There is renewed interest in the use of recycled materials through the use of available recycled resources to give construction greener credentials that are being imposed by the societal focus on the sustainability and environmental impacts of businesses. Sustainability therefore has become a significant focus in engineering practice.

This Applied Sciences Special Issue aims to compile all works that address the many issues involved in the reuse of materials, including waste resources processing, optimization of substitutions for freshly mined components, functional properties, reliability issues, the economics of utilization, life cycle analysis, and end of life issues. The scope covers but is not limited to investigations on the reuse of recovered materials, including:

  • Plastics;
  • Steel and metals;
  • Concrete aggregate;
  • Sand glass and ceramics;
  • Asphaltic materials; and
  • Industrial wastes.

Dr. Ayodele Olofinjana
Dr. Christophe Gerber
Guest Editors

Manuscript Submission Information

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Submitted manuscripts should not have been published previously, nor be under consideration for publication elsewhere (except conference proceedings papers). All manuscripts are thoroughly refereed through a single-blind peer-review process. A guide for authors and other relevant information for submission of manuscripts is available on the Instructions for Authors page. Applied Sciences is an international peer-reviewed open access semimonthly journal published by MDPI.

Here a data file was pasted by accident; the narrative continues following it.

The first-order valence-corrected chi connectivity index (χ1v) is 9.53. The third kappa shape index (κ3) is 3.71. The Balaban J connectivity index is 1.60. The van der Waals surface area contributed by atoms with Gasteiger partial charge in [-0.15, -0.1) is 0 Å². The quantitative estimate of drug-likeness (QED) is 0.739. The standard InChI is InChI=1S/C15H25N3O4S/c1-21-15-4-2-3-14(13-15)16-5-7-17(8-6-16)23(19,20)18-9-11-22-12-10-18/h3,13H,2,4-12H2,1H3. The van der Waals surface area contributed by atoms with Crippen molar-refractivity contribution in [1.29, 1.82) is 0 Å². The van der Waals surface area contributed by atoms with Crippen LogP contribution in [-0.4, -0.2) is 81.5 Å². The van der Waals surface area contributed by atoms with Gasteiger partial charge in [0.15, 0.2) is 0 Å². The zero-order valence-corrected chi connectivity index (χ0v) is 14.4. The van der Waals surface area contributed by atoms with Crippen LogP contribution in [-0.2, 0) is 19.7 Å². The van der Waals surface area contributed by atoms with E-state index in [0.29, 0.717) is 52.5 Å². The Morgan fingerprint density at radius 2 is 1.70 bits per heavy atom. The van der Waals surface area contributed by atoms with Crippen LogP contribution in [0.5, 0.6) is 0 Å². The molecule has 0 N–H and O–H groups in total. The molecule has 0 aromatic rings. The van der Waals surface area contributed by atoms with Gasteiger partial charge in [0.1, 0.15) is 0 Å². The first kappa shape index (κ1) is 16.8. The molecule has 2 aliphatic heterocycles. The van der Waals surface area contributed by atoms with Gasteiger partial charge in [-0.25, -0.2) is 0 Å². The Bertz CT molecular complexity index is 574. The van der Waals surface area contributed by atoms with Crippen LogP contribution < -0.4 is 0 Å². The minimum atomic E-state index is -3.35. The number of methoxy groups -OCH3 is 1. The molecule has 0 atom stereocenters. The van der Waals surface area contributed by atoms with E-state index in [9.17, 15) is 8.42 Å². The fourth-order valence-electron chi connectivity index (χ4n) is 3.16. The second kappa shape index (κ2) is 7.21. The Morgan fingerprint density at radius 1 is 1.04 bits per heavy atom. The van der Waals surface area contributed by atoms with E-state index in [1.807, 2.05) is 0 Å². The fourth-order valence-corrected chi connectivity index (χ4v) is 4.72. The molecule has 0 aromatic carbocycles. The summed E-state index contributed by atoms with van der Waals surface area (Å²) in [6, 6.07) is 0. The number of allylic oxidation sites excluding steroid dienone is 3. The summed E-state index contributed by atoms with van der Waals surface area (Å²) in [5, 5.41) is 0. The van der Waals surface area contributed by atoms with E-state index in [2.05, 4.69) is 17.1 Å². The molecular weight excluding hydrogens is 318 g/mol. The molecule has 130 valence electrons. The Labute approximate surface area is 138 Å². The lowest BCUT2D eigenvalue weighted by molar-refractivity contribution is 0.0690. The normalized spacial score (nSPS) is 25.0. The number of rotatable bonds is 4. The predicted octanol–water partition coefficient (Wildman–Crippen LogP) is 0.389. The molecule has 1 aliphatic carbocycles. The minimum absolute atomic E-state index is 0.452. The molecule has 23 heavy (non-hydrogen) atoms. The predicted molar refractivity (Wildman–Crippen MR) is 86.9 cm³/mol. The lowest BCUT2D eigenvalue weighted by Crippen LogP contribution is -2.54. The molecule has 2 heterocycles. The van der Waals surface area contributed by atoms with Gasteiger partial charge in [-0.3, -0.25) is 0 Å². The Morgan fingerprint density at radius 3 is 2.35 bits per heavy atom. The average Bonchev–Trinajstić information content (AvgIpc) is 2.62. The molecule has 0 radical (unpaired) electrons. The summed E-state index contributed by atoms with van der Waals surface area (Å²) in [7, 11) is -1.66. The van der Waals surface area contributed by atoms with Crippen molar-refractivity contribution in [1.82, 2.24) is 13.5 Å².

Please visit the Instructions for Authors page before submitting a manuscript. The Article Processing Charge (APC) for publication in this open access journal is 2300 CHF (Swiss Francs). Submitted papers should be well formatted and use good English. Authors may use MDPI's English editing service prior to publication or during author revisions.

Keywords

  • recycled concrete aggregate
  • recycled asphaltic materials
  • recycled plastics
  • recycled glass
  • recycled sand
  • recycled steel and metals
  • packaging materials

Published Papers (3 papers)

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Research